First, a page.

Ranger Kathryn's Arches

January 14, 2012

What we refuse to destroy

Filed under: Uncategorized — Kathryn Colestock-Burke @ 11:50 pm
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January sunset, Sand Flats Recreation Area, Moab, UT

“In the end, our society will be defined not only by what we create, but what we refuse to destroy.”   — John Sawhill

I’ve been thinking about this quote for a couple of days. Every time we cut down forest for development, drain marshland for a new neighborhood, or pave a parking lot instead of leaving green space, we are destroying something that is difficult or impossible to reclaim. When I found Canyonlands National Park on Lonely Planet’s list, “The World’s Most Surreal Landscapes,” my heart jumped for joy. Others realize what a unique and stunning location this is. By managing wilderness as responsibly as we can, we are preserving it unimpaired for generations to come. Thank you for lifting your voice, or your pen, or your checkbook, in support of wilderness. It is my hope that you will visit a wild place at the soonest opportunity. Your soul will benefit.

October 13, 2011

It happened on Main Street

Filed under: Uncategorized — Kathryn Colestock-Burke @ 11:50 am
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I consider myself a fairly fearless person. There’s not a lot that rattles me, and I’m always willing to try new things. That process of “trying and liking” is how I ended up entering the world of rock climbing, solo hiking, canyoneering, white-water rafting, etc. However, a co-worker ushered me into a new realm the other day that exposed some pretty deep fears.

First I tried hiding behind a hydrant. Less than successful.

He took me to Moab to practice street photography.

Nathaniel and I rolled into town with our cameras a couple hours before sunset, and committed ourselves to trying to capture images of ordinary people interacting with their world. That’s all. Just cruise the busy artery of Main Street looking for interesting human scenarios to photograph. It’s harder than it sounds.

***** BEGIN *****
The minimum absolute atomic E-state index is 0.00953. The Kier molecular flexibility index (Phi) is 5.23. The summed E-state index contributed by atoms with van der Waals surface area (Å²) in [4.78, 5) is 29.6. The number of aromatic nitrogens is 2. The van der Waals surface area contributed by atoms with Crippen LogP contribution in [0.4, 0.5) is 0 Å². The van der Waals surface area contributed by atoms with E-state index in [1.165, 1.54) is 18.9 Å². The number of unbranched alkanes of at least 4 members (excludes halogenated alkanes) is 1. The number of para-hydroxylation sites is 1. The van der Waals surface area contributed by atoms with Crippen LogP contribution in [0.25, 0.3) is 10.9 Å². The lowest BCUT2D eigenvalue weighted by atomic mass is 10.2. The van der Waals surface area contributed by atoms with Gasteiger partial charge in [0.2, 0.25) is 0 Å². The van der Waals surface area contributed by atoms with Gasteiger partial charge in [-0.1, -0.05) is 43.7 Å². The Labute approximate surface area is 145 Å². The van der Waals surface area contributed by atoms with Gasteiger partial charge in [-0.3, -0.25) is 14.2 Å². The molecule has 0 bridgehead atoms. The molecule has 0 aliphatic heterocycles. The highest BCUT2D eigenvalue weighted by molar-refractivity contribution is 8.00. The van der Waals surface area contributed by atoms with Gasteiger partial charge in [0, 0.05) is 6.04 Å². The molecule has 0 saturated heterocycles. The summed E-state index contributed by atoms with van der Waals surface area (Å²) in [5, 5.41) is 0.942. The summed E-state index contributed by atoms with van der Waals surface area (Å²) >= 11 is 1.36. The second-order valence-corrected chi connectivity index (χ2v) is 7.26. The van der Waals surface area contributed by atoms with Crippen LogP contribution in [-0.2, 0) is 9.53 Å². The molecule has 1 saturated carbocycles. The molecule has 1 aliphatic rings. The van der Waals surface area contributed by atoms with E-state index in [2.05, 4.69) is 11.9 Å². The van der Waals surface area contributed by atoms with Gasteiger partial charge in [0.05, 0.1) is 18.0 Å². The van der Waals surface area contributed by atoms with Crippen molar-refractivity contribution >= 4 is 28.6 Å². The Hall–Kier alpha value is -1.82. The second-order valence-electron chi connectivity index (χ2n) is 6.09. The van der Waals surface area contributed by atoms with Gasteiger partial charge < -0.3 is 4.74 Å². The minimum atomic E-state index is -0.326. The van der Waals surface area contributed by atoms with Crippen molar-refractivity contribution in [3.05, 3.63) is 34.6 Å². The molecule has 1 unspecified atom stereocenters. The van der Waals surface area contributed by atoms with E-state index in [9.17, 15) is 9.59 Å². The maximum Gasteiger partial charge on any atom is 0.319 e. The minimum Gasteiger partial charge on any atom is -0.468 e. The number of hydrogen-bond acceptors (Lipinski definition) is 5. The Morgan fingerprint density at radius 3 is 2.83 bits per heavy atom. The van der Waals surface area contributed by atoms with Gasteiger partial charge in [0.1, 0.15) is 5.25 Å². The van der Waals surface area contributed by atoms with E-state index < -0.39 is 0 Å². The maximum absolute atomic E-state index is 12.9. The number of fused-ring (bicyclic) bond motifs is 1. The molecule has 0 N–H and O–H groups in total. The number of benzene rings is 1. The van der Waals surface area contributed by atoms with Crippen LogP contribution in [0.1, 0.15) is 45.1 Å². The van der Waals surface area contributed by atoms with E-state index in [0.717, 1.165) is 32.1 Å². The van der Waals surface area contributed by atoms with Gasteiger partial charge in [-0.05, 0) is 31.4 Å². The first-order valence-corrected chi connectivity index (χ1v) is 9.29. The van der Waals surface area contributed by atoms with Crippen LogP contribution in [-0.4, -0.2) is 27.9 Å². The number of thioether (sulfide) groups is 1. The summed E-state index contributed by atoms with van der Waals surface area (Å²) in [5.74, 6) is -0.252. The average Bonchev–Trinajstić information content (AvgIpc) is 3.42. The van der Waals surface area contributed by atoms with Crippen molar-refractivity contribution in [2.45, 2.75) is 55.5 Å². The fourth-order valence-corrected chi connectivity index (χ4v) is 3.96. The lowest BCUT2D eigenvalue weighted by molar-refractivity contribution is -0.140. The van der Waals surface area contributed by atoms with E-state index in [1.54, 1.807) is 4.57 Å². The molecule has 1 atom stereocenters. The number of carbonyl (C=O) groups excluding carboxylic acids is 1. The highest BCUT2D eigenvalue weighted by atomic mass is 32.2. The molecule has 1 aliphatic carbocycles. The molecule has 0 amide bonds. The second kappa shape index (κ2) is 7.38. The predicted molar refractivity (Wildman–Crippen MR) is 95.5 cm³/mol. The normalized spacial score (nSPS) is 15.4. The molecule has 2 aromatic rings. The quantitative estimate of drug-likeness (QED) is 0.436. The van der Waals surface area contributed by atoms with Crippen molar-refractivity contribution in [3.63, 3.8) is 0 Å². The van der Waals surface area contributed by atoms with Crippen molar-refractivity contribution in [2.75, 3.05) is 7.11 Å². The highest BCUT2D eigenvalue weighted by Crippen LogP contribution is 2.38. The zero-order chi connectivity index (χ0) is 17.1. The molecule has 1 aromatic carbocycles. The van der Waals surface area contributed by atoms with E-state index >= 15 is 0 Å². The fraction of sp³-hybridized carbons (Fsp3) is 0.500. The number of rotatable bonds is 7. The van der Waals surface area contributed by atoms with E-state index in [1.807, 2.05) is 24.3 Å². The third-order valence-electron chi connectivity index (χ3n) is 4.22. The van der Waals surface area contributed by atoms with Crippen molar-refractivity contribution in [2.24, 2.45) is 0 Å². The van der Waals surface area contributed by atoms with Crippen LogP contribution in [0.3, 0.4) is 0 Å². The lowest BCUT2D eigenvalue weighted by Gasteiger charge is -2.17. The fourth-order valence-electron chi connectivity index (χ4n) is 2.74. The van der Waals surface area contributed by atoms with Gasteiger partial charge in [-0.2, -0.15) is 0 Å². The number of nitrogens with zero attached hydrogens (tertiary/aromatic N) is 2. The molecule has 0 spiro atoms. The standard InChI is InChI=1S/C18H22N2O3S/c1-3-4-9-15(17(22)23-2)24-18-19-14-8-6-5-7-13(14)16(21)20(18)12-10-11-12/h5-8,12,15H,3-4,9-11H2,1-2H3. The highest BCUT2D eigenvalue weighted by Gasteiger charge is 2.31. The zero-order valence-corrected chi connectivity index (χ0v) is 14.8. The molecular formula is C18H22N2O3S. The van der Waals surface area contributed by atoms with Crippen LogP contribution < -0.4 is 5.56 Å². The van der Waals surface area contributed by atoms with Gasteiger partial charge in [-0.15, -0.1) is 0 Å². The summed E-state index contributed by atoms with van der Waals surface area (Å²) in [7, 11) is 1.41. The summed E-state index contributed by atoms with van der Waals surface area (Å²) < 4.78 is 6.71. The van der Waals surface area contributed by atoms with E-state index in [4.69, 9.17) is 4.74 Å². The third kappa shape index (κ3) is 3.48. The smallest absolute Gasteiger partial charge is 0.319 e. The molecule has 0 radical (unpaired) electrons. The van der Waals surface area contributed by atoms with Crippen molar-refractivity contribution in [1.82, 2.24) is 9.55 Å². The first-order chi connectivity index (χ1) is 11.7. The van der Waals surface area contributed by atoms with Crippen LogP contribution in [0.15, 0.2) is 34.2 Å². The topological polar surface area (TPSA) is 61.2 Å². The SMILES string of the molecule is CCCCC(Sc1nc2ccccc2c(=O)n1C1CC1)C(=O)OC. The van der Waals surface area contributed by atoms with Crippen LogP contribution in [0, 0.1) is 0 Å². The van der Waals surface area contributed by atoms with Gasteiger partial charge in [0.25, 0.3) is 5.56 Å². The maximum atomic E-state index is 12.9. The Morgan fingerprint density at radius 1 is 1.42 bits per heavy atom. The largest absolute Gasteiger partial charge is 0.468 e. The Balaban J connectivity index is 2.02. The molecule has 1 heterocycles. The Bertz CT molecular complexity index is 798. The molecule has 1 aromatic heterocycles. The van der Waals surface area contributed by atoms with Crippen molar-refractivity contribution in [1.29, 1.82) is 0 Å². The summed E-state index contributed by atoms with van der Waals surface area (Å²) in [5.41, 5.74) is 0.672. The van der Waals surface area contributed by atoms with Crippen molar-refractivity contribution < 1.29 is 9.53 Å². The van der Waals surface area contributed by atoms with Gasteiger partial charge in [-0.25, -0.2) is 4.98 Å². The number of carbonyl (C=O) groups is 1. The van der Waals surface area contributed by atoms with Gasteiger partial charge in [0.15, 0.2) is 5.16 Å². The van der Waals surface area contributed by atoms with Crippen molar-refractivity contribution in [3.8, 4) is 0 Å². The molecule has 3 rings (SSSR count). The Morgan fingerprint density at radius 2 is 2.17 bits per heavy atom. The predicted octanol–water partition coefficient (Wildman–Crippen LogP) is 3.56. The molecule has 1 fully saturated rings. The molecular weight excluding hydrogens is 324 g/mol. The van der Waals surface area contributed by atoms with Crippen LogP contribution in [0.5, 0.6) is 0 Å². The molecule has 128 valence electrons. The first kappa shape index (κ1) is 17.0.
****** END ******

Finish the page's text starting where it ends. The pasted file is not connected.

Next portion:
I don’t want to offend people by snapping surreptitiously, but I also don’t want to create contrived photos by asking permission. Nathaniel taught me several techniques to decrease the wariness of my subjects, but I’m far too transparent and they all knew I was trying to sneak photos of them. It was awkward at times and I’m sure I looked sheepish. I got glared at once or twice, but my “Minnesota nice” middle-aged wouldn’t-hurt-a-fly persona must have been pretty non-threatening. Nobody called the police.

Then I found a tourist across the street, in turquoise shoes. Easy to shoot with zoom.

While I enjoy people-watching better than people-photographing, I may try this again at some “event” that brings plentiful opportunities. To get good at it you really must shoot thousands of images. This day I felt wildly unsuccessful.

Have you ever tried to photograph others without their knowledge?

Shirt says: "This is the shirt I wear when I don't care." I needed more chances with her but she was on to me.

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